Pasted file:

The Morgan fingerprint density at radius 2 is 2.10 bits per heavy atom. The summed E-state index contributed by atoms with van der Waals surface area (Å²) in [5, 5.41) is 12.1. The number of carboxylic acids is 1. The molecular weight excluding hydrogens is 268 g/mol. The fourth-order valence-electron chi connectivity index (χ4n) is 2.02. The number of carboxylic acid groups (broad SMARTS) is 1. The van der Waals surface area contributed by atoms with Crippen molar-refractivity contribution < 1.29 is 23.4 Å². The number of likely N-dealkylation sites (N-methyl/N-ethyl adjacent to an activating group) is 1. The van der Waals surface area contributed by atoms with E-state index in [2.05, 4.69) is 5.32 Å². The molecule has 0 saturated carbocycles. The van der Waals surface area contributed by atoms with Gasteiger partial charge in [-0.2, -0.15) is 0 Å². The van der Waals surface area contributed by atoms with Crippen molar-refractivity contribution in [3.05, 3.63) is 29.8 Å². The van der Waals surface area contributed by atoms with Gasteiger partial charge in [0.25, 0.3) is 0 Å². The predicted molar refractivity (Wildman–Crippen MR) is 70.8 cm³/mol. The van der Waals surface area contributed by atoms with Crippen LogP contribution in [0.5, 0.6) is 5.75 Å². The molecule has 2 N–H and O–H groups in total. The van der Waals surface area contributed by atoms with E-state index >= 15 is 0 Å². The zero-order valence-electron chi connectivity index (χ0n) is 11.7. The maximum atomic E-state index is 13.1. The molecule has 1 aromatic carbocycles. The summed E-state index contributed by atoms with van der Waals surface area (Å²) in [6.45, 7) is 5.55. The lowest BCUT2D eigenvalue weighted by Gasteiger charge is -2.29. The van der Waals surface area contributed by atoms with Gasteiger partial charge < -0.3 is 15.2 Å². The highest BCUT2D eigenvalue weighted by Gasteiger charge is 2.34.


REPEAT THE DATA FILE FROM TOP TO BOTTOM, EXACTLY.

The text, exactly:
The Morgan fingerprint density at radius 2 is 2.10 bits per heavy atom. The summed E-state index contributed by atoms with van der Waals surface area (Å²) in [5, 5.41) is 12.1. The number of carboxylic acids is 1. The molecular weight excluding hydrogens is 268 g/mol. The fourth-order valence-electron chi connectivity index (χ4n) is 2.02. The number of carboxylic acid groups (broad SMARTS) is 1. The van der Waals surface area contributed by atoms with Crippen molar-refractivity contribution < 1.29 is 23.4 Å². The number of likely N-dealkylation sites (N-methyl/N-ethyl adjacent to an activating group) is 1. The van der Waals surface area contributed by atoms with E-state index in [2.05, 4.69) is 5.32 Å². The molecule has 0 saturated carbocycles. The van der Waals surface area contributed by atoms with Gasteiger partial charge in [-0.2, -0.15) is 0 Å². The van der Waals surface area contributed by atoms with Crippen molar-refractivity contribution in [3.05, 3.63) is 29.8 Å². The van der Waals surface area contributed by atoms with Gasteiger partial charge in [0.25, 0.3) is 0 Å². The predicted molar refractivity (Wildman–Crippen MR) is 70.8 cm³/mol. The van der Waals surface area contributed by atoms with Crippen LogP contribution in [0.5, 0.6) is 5.75 Å². The molecule has 2 N–H and O–H groups in total. The van der Waals surface area contributed by atoms with E-state index >= 15 is 0 Å². The zero-order valence-electron chi connectivity index (χ0n) is 11.7. The maximum atomic E-state index is 13.1. The molecule has 1 aromatic carbocycles. The summed E-state index contributed by atoms with van der Waals surface area (Å²) in [6.45, 7) is 5.55. The lowest BCUT2D eigenvalue weighted by Gasteiger charge is -2.29. The van der Waals surface area contributed by atoms with Gasteiger partial charge < -0.3 is 15.2 Å². The highest BCUT2D eigenvalue weighted by Gasteiger charge is 2.34.